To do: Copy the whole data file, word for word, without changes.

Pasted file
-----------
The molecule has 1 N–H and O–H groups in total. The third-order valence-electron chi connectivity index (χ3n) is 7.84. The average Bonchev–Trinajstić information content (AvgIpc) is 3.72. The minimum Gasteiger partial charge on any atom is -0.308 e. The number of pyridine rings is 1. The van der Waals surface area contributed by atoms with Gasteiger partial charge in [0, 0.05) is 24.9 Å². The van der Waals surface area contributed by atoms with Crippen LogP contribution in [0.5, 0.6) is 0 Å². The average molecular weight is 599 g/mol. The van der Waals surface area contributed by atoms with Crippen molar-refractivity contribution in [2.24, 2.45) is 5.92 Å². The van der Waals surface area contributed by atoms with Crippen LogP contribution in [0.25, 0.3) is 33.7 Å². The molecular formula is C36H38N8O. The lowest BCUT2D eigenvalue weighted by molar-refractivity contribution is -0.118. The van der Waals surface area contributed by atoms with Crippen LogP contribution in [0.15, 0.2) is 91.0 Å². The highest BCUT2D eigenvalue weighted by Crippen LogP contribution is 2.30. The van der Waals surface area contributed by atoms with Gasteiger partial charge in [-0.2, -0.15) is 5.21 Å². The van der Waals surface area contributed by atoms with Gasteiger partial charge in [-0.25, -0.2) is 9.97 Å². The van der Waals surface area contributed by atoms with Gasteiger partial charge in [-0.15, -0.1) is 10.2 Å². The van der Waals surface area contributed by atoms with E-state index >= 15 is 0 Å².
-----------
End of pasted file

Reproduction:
The molecule has 1 N–H and O–H groups in total. The third-order valence-electron chi connectivity index (χ3n) is 7.84. The average Bonchev–Trinajstić information content (AvgIpc) is 3.72. The minimum Gasteiger partial charge on any atom is -0.308 e. The number of pyridine rings is 1. The van der Waals surface area contributed by atoms with Gasteiger partial charge in [0, 0.05) is 24.9 Å². The van der Waals surface area contributed by atoms with Crippen LogP contribution in [0.5, 0.6) is 0 Å². The average molecular weight is 599 g/mol. The van der Waals surface area contributed by atoms with Crippen molar-refractivity contribution in [2.24, 2.45) is 5.92 Å². The van der Waals surface area contributed by atoms with Crippen LogP contribution in [0.25, 0.3) is 33.7 Å². The molecular formula is C36H38N8O. The lowest BCUT2D eigenvalue weighted by molar-refractivity contribution is -0.118. The van der Waals surface area contributed by atoms with Crippen LogP contribution in [0.15, 0.2) is 91.0 Å². The highest BCUT2D eigenvalue weighted by Crippen LogP contribution is 2.30. The van der Waals surface area contributed by atoms with Gasteiger partial charge in [-0.2, -0.15) is 5.21 Å². The van der Waals surface area contributed by atoms with Gasteiger partial charge in [-0.25, -0.2) is 9.97 Å². The van der Waals surface area contributed by atoms with Gasteiger partial charge in [-0.15, -0.1) is 10.2 Å². The van der Waals surface area contributed by atoms with E-state index >= 15 is 0 Å².